எனக்கு சுக பிரசவம் ஆகி 45 நாட்கள் ஆனபின்பும் தையல் போட்ட இடத்தில் வலி தீர வில்லை. டாக்டரிடம் கேட்டால் நூல் மக்கிப்போகவில்லை என்று
கூறிவிட்டார் ஆனாலும் வலி தீரவில்லை. யாருக்கவது இது போன்ற அனுபவம் உண்டா?
your episiotomy stiches will take some time to heal depends upon how deep the cut is.. and Normally it will take 4 to 6 weeks to gradually heal, but you still feel sore and pain on the stiches. You should definitely let your doctor know during your postpartum check or the next doctor visit and check for infections. Check out the following posts for easy care and signs of infections.
Vaginal delivery puts an enormous amount of pressure on the perineum – the area between your vagina and anus – which must stretch to accommodate your baby's head.During childbirth, the perineum may tear or your caregiver may decide it should be cut to make a wider opening for the baby's head, a procedure called an episiotomy. Afterward, the area can feel quite painful.If you gave birth vaginally without an episiotomy or a tear, your perineum may be swollen or tender afterward, but it will likely feel fine in a day or two.
[h=3]How long will it take to heal?[/h]
Healing times vary from woman to woman, but in general, the deeper the cut or tear, the longer the recovery time. A small, "first-degree" tear involves the skin rather than muscles, and it may not even require stitches. These tears generally heal quickly and cause little discomfort.A typical episiotomy or second-degree tear requires stitches and usually heals in two to three weeks. (The stitches dissolve on their own during this time.) Some women feel little pain after a week, while others have discomfort for a month.Moms with more serious lacerations (third- or fourth-degree) may have pain and discomfort for a month or even longer. They're also more likely to have incontinence of gas or feces. In the first few days after birth, they may have trouble urinating and passing bowel movements.
[h=3]What can I do to relieve the pain and help the area heal?[/h]
Your nurses and caregiver will give you detailed instructions on how to care for yourself. These are likely to include:
Right after birth, apply an ice pack with a soft covering to your perineum. (A nurse will probably give you one before you think to ask for it.) This may help reduce swelling and discomfort. Ask for a new ice pack every few hours over the next 12 hours or so.
If you have an extensive tear and your caregiver gives you a prescription pain reliever, don't hesitate to take the pills – they'll make the pain much more bearable. Once you're feeling a bit better, you can take over-the-counter ibuprofen or acetaminophen. (Don't take aspirin if you're breastfeeding.) Some women swear by anesthetic sprays, although limited research suggests they don't help much, if at all.
Change your sanitary pad every time you use the bathroom.
Use the squirt bottle ("peri-bottle") provided by the hospital to pour warm water on your perineum while you're going to the bathroom. The water dilutes your urine so it doesn't burn as much when it comes in contact with your skin. Cleanse the area with another squirt afterward.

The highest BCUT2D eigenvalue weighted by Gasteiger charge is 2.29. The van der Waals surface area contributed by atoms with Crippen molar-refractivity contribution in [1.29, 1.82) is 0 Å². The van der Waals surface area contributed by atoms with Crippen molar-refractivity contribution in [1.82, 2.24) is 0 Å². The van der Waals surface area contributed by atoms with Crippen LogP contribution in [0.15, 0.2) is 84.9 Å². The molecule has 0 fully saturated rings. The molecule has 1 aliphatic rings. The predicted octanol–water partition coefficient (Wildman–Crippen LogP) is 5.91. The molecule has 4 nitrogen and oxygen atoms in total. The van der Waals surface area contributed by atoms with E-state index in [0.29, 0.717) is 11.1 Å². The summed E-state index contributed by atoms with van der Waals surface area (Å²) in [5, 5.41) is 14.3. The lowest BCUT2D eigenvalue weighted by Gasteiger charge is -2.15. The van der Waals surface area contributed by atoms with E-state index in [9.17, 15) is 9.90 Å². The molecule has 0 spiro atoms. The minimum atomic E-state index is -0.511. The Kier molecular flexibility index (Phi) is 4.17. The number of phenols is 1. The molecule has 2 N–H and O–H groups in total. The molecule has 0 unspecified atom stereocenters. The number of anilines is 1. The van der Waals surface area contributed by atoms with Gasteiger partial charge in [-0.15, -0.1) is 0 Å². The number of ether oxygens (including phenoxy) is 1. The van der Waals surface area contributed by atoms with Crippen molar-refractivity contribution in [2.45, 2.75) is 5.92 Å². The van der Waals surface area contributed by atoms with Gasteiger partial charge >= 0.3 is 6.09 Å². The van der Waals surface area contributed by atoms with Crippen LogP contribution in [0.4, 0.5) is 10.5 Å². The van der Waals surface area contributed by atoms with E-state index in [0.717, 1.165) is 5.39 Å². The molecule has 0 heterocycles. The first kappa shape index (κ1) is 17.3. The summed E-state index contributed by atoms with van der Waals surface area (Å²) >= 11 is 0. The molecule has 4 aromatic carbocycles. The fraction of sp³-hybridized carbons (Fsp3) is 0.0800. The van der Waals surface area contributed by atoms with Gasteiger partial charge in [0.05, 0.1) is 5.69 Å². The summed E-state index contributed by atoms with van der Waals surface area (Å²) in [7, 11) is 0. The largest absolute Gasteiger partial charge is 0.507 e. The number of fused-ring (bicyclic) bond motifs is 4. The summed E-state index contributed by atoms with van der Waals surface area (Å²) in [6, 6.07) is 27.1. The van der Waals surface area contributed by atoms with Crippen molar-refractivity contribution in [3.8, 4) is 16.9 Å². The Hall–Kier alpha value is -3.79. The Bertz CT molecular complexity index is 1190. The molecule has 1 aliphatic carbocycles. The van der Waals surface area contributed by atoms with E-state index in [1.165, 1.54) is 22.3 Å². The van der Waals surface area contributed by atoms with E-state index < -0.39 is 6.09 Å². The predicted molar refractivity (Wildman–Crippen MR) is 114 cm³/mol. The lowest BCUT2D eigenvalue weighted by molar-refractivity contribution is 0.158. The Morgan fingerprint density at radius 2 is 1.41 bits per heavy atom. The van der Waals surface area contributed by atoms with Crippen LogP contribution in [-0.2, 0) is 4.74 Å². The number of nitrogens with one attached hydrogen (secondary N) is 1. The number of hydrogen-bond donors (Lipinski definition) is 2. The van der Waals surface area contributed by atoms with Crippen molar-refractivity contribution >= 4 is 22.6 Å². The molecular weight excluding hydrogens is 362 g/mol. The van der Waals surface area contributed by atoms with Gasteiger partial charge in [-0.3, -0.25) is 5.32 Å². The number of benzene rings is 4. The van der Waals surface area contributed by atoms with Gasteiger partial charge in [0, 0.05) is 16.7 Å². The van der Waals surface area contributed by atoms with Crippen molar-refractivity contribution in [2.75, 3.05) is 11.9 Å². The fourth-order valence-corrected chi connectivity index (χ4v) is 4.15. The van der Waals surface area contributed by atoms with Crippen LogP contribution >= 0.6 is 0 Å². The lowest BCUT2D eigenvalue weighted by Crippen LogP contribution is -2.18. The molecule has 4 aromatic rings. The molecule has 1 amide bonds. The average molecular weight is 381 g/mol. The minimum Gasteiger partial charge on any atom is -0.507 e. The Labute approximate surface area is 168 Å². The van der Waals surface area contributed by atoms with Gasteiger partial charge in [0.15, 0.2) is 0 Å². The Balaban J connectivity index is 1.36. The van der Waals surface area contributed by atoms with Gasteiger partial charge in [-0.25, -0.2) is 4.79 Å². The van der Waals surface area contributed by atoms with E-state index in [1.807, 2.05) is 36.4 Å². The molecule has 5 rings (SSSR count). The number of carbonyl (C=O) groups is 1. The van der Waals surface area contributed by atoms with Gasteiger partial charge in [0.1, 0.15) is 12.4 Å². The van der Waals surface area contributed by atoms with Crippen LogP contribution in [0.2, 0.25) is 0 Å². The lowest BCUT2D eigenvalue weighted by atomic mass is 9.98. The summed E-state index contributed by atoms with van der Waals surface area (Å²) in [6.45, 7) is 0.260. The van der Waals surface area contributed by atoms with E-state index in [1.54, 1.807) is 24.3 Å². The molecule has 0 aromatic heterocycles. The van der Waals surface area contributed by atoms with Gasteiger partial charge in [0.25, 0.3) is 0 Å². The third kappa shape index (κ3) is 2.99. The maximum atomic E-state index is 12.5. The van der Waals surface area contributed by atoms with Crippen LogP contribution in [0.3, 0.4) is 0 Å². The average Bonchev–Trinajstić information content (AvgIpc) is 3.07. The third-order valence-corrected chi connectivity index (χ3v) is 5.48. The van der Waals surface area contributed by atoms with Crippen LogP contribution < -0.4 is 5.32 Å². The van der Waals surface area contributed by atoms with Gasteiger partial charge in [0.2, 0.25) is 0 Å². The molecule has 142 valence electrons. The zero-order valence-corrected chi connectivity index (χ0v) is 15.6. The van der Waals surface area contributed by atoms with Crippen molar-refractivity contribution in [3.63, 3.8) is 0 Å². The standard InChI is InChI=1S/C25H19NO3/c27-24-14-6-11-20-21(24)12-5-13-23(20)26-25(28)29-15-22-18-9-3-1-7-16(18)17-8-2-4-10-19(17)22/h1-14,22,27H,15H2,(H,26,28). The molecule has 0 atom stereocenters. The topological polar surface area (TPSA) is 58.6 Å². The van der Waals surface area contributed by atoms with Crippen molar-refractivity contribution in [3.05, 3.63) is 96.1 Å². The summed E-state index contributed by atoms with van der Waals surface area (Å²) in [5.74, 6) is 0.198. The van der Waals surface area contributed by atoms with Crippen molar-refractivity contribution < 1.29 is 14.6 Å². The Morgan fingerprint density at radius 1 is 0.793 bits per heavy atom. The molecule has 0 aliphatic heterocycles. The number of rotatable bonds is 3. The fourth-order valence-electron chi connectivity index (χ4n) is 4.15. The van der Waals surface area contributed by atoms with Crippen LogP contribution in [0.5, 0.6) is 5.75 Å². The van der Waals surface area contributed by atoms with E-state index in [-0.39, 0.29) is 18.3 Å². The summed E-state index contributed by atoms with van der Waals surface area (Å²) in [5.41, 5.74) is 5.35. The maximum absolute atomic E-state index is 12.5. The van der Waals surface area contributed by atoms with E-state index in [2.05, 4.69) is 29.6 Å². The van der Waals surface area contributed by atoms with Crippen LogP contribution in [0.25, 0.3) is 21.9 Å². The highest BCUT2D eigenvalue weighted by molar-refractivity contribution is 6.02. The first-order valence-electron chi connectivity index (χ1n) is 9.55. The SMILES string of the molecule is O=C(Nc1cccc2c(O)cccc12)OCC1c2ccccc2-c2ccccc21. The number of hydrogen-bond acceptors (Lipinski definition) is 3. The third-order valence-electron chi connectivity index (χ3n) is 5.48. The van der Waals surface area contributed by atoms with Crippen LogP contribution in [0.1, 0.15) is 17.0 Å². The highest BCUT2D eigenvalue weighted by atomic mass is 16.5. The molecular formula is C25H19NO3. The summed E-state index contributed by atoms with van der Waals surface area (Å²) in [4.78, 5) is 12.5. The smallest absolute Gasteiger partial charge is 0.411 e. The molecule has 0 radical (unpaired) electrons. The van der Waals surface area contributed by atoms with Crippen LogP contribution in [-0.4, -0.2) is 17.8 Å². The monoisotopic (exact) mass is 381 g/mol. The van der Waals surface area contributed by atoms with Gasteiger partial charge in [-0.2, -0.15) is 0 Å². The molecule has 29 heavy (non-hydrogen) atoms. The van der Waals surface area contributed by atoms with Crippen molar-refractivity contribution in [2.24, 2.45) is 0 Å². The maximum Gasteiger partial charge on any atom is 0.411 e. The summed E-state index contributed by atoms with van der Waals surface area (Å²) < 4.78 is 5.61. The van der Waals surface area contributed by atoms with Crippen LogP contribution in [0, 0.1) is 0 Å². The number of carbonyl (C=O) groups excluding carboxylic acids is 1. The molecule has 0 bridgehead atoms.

Pat yourself dry from front to back to avoid introducing germs from the rectum into the vaginal area.
Try not to sit for long periods of time while your perineum is still very sore.
Twenty-four hours after you give birth, you can start taking warm soaks in the tub or in a sitz bath for 20 minutes three times a day.
A sitz bath is a shallow plastic basin that you fill with warm water and position over your toilet seat. It makes it convenient to soak your perineal area several times a day without having to fill a tub and completely undress each time. Most hospitals will provide you with a sitz bath to use while you're there, and it's a good idea to take it home with you. Sitz baths also are available at most drugstores.
Apply compresses of cotton pads soaked in witch hazel to the affected area.
Expose the wound to air as much as possible.
Begin doing Kegel exercises the day you give birth to help restore muscle tone, stimulate circulation, and speed healing. Also, try doing a Kegel while changing positions or getting up from a bed or chair. (Contracting your pelvic floor muscles helps to support the wound so you'll feel less of a pulling sensation on your stitches when you move.)
If you have a tear that involves your anal sphincter (a third- or fourth-degree tear), it's especially important that you drink plenty of fluids and make sure to get enough roughage in your diet to prevent constipation. Start taking a stool softener right after you deliver and continue for a few weeks. Avoid all rectal treatments, such as suppositories or enemas.
Take it easy and don't take on any unnecessary chores. Save your energy for taking care of your baby and yourself so your body has time to heal.
Know when to call your caregiver. Get in touch if you have increased pain or swelling, for example, or if you're just not finding relief. Also call if you have a fever or other signs of infection, such as foul-smelling discharge from your vagina or the site of the episiotomy or tear.